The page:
Last night I went along to The Academy in Sheffield to see one of my favourite bands – Sonic Boom Six – after an email from Laila reminding me it was on. Plus it coincided nicely with my wife‘s birthday, so she got dragged along too.
Arriving fashionably late, about 40 minutes after doors opened, I was hit by a wall of sound. That’s a much overused metaphor, but it was literally like wading through a painful soup of noise. Nothing to do with the band, but just a PA turned up *way* too loud, considering it was a half empty venue with a disinterested crowd peering at a mildly uninspiring support from afar. Armed with my professional earplugs (grabbed some bog roll) I was able to listen without it actually hurting (am I getting too old for this?).
Anyway, so the first support. A bit too croony, with the singer holding notes a wee bit too long, and not enough going on with the rest of the band to capture your attention. Plus the crowd weren’t into it, meaning they fell rather flat. And I don’t know their name, an appropriate fact considering I’m giving them 3/10.
After a great chat with the delightful Adam on the merch table, covering varied subjects such as “Why Fugazi are awesome”, “Why Easy Star All Stars should do a cover called ‘Yellow Dubmarine'”, and “How old is your tshirt? It’s signed by a guitarist who left like 7 years ago!”, it was time to stumble helplessly back into the firing path of the 16 speaker PA cabinet – overkill for 100 people?
It was worth the future development of tinnitus however, since Knock Out did us proud. Kicking off with just the right amount of ska, punk and reggae, I was gripped, especially considering I’d never heard any of their stuff before. That said, the sound tonight was more suited to their punk foursome lineup than it was to SB6’s vocal driven technical precision. It was a lot of fun, especially the reggae version of “It Must Be Love” – I still don’t get how the bassist can do actions to the songs, and yet still play slamming bass lines. Still, with a final clashing song, they were done, with an 8/10 for their effort.
This was followed by a longish gap, explained by the third support band failing to turn up. They get a 1/10 – the single point because at least as a result we got a longer SB6 set.
The arrival of Sonic Boom Six was heralded by the fall of suitable mood lighting and the appearance of half the band on stage. And by half, I mean everyone except Laila. Then, amidst a whirl of guitar, mega bass and vinegar, she rolled onto the stage, and we were hit with a scattering of songs off Arcade Perfect and City of Thieves. Doing what they could with a slightly paltry crowd, most of us were quickly dancing, fist waving and sweating. “Strange Transformations” showed what SB6 could have done with a crowd 10 times bigger. With its strategically placed “aaaaahROOOOO!” howls throughout, we did our best, but a thousand voices would have made it creepily fantastic.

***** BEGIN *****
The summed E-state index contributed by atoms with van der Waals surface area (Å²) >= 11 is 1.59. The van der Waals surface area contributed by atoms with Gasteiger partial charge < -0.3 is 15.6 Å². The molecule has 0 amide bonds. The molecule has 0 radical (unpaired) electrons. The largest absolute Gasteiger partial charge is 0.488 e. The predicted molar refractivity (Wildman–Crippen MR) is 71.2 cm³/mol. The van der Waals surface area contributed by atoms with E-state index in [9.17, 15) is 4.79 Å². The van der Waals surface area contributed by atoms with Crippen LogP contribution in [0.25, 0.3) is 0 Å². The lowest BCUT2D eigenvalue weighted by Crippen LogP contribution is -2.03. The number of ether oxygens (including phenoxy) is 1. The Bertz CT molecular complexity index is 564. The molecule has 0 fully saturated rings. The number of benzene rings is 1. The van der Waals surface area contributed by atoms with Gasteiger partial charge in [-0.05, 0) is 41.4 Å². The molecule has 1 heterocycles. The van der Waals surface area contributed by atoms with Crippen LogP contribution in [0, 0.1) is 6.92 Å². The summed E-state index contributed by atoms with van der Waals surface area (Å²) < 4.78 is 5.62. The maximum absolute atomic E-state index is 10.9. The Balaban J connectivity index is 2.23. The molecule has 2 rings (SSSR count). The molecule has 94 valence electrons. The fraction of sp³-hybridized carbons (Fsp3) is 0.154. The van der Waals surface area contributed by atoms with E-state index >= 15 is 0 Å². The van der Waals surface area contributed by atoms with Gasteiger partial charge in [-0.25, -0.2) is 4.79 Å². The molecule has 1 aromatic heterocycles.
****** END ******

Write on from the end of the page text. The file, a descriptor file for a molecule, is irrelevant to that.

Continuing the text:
“The Road To Hell Is Paved With Good Intentions” had us all Beep Beeping, and then, mixed in with a few couple of songs off the latest two albums came two even newer songs, called “Bandito“, which needed more audience participation, and “Shockwave“, which was really good, with a surprisingly dub intro, or at least, as dub as SB6 get.
Barney Boom then gave a bit of a shout out – “Let’s hear it for Liberty? LIBERTY!”, which was met with rousing cheers, “JUSTICE?!”, again met with a positive crowd response, and then, “UK POLITICS?!”, accosted with a few dispassionate boos. Laughing a little sadly, he said “Well, yes. We won’t get into that now; we aren’t going to tell you who to vote for. That’s not what a band should do, we’re here to entertain you!”
All too soon, it was over, and the band disappeared off the stage for the time honoured encore. No one was fooled, specially when a sound guy came on stage to bring on a trombone – hardly the first step in packing down the set. And then they were back, with the highlight of the set “Rum Little Scallywag“, an upbeat number about a downbeat subject. Mixing in a little Specials, the skanking reached its height at this point. With two final songs, including tonight’s only Sounds to Consume number, “Rape of Punk To Come“, the evening’s entertainment was over.
So, how was it? On the one hand, it was great. Sonic Boom Six are a stalwart of the UK scene, and, having seen them about 10 times now, they were enjoyable, energetic and catchy. Yet, they were let down by the venue. My wife didn’t have a great time, because she could hardly make out any vocals – she said the sound on the speakers in the toilet was about right – but watching the stage it was all too big, too boomy, too loud. They would have been better at the Casbah, or the small room at Plug.
Aside from this, I would have liked to hear a few other hits. Laila was impressed with my nearly decade old Sonic Boom tshirt, and I think I would have enjoyed a few more songs from this era. That said, the band are probably pretty sick of “Blood for Oil” and “Monkey See Monkey Do“, plus the political climate has totally changed since them, making them no longer relevant (that was a joke, by the way). So, I’m giving them a 7/10, mostly due to poor venue sound, and the fact that I can’t quite accept that its been 6 years and I need to move on.
This review was taken from my music review website: Three Chords. Check the original here – http://www.threechords.co.uk/2010/the-sonic-boom-hits-sheffield/